6. All of the following are a form of privileged communication except:

A) Doctor-patient communication.

B) Husband-wife communication.

C)* Parent-child communication.

D) Priest-penitent.

7. The paralegal or legal assistant is covered by the attorney-client privilege:

A) If the paralegal or legal assistant is also the client.

B) If the paralegal or legal assistant is acting on behalf of the attorney.

C)* Both of the above.

D) None of the above.

8. A party may depose an expert:

A) Under all circumstances.

B)* If the expert is listed as an intended witness.

C) Under no circumstances.

D) If the expert consents to the subpoena.

9. The Freedom of Information Act, which allows the public to obtain information the federal government possesses, has certain exceptions, including all of the following:

A) Classified documents.

B) Law-enforcement investigatory files.

C)* Both of the above.

D) None of the above.

10. Martindale-Hubbell is:

A)* A legal directory.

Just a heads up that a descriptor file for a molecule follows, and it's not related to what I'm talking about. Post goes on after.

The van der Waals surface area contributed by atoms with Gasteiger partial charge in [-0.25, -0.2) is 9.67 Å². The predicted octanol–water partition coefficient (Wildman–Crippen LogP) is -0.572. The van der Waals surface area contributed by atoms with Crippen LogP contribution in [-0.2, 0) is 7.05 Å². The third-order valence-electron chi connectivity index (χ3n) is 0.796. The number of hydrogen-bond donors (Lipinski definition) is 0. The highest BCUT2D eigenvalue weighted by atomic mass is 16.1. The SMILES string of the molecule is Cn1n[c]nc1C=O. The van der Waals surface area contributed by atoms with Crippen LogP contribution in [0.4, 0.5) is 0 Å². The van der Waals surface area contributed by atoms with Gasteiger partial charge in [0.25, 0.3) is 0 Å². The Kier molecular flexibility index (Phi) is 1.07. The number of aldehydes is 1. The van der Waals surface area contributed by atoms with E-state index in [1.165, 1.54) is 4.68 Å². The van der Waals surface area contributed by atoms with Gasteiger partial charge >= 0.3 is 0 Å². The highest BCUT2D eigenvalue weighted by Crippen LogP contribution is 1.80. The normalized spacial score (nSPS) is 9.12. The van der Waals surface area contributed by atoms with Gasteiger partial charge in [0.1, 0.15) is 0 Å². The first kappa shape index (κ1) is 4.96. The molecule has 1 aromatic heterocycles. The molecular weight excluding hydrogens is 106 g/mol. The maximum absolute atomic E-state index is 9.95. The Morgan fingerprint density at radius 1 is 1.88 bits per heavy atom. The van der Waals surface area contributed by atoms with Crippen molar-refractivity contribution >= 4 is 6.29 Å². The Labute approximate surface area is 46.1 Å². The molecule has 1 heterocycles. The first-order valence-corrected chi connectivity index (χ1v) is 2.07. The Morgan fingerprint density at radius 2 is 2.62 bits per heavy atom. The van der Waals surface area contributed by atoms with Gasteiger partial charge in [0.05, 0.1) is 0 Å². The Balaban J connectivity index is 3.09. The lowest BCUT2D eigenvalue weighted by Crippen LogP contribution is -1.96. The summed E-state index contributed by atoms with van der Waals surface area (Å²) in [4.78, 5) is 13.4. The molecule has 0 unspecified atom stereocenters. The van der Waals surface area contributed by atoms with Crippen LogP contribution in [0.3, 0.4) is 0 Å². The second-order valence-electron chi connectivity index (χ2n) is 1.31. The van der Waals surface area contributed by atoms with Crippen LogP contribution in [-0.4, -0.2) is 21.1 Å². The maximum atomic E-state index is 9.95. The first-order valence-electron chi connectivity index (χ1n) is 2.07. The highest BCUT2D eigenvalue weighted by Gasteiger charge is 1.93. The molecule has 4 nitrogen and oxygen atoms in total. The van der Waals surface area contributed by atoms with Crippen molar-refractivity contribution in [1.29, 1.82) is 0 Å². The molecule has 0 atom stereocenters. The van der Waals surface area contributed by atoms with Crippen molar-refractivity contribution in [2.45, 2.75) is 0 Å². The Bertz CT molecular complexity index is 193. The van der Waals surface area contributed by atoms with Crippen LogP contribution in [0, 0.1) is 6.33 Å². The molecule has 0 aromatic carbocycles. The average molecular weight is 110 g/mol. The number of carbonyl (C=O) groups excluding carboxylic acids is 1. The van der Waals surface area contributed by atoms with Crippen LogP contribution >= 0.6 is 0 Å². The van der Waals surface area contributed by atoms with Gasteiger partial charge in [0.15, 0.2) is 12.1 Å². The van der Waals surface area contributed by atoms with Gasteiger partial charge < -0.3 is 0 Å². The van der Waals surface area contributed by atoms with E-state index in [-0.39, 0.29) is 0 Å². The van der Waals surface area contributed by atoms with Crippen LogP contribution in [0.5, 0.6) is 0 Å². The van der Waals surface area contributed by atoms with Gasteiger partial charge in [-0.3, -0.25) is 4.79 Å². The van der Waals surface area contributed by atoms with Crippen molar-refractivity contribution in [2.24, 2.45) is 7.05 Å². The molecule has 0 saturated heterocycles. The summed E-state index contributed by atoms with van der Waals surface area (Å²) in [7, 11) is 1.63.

B) A law firm.

C) A space shuttle.

D) A martini.

Essay Questions

1. Explain key aspects to a successful interview, including different types of questions.

Paralegals and legal assistants may conduct interviews of prospective clients, clients, and witnesses. The first step in preparing for an interview is to understand the outcome desired. One of the desired outcomes in an initial interview with a new client is to instill the client with confidence in the firm and its personnel. A checklist can be a valuable tool to be certain that all the information required for a certain type of case or other legal matter is obtained during the initial interview. Setting a client at ease is also a key component to conducting an effective interview, and that can be accomplished through body language, building rapport, and explaining how the interview is protected by confidentiality and the attorney-client privilege. While conducting interviews, certain factors need to be kept in mind. In the first meeting, the paralegal must make clear that he or she is a paralegal and not an attorney. During the first few minutes of the interview, paralegals must build a relationship with the interview subjects, let them understand the purpose of the interview, and eliminate any barriers that would prevent obtaining the necessary information. Effective interviewers learn the verbal and nonverbal cues that help them understand the reasons for interviewees’ reluctance to answer questions.